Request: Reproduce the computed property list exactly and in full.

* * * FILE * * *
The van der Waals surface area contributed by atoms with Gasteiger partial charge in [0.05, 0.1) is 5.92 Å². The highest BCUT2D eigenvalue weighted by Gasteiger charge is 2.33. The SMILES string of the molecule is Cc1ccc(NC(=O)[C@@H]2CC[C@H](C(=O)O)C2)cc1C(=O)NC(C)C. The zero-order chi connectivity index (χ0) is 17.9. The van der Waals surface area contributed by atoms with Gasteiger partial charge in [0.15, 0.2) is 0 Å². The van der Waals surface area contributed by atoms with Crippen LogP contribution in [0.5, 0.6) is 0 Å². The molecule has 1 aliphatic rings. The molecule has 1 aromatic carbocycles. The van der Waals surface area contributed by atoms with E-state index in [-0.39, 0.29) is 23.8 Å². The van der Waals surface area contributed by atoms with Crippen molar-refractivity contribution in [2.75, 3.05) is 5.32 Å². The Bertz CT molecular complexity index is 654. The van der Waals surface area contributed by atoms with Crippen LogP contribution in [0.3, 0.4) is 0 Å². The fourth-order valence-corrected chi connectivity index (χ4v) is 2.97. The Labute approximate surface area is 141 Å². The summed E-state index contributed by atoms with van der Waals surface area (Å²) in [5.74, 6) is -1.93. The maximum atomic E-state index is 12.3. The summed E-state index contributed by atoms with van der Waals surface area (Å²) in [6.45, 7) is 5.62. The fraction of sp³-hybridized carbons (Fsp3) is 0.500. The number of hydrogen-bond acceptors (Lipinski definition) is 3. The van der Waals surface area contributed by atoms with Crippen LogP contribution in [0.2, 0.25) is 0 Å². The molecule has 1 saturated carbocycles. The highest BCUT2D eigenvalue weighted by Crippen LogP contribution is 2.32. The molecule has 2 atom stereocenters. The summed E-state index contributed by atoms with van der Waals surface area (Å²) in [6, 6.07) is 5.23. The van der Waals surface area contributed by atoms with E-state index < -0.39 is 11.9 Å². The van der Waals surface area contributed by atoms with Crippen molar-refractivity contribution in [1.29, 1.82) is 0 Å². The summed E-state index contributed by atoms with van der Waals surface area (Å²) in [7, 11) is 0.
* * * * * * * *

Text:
The van der Waals surface area contributed by atoms with Gasteiger partial charge in [0.05, 0.1) is 5.92 Å². The highest BCUT2D eigenvalue weighted by Gasteiger charge is 2.33. The SMILES string of the molecule is Cc1ccc(NC(=O)[C@@H]2CC[C@H](C(=O)O)C2)cc1C(=O)NC(C)C. The zero-order chi connectivity index (χ0) is 17.9. The van der Waals surface area contributed by atoms with Gasteiger partial charge in [0.15, 0.2) is 0 Å². The van der Waals surface area contributed by atoms with Crippen LogP contribution in [0.5, 0.6) is 0 Å². The molecule has 1 aliphatic rings. The molecule has 1 aromatic carbocycles. The van der Waals surface area contributed by atoms with E-state index in [-0.39, 0.29) is 23.8 Å². The van der Waals surface area contributed by atoms with Crippen molar-refractivity contribution in [2.75, 3.05) is 5.32 Å². The Bertz CT molecular complexity index is 654. The van der Waals surface area contributed by atoms with Crippen LogP contribution in [0.3, 0.4) is 0 Å². The fourth-order valence-corrected chi connectivity index (χ4v) is 2.97. The Labute approximate surface area is 141 Å². The summed E-state index contributed by atoms with van der Waals surface area (Å²) in [5.74, 6) is -1.93. The maximum atomic E-state index is 12.3. The summed E-state index contributed by atoms with van der Waals surface area (Å²) in [6.45, 7) is 5.62. The fraction of sp³-hybridized carbons (Fsp3) is 0.500. The number of hydrogen-bond acceptors (Lipinski definition) is 3. The van der Waals surface area contributed by atoms with Crippen LogP contribution in [0.2, 0.25) is 0 Å². The molecule has 1 saturated carbocycles. The highest BCUT2D eigenvalue weighted by Crippen LogP contribution is 2.32. The molecule has 2 atom stereocenters. The summed E-state index contributed by atoms with van der Waals surface area (Å²) in [6, 6.07) is 5.23. The van der Waals surface area contributed by atoms with E-state index < -0.39 is 11.9 Å². The van der Waals surface area contributed by atoms with Crippen molar-refractivity contribution in [1.29, 1.82) is 0 Å². The summed E-state index contributed by atoms with van der Waals surface area (Å²) in [7, 11) is 0.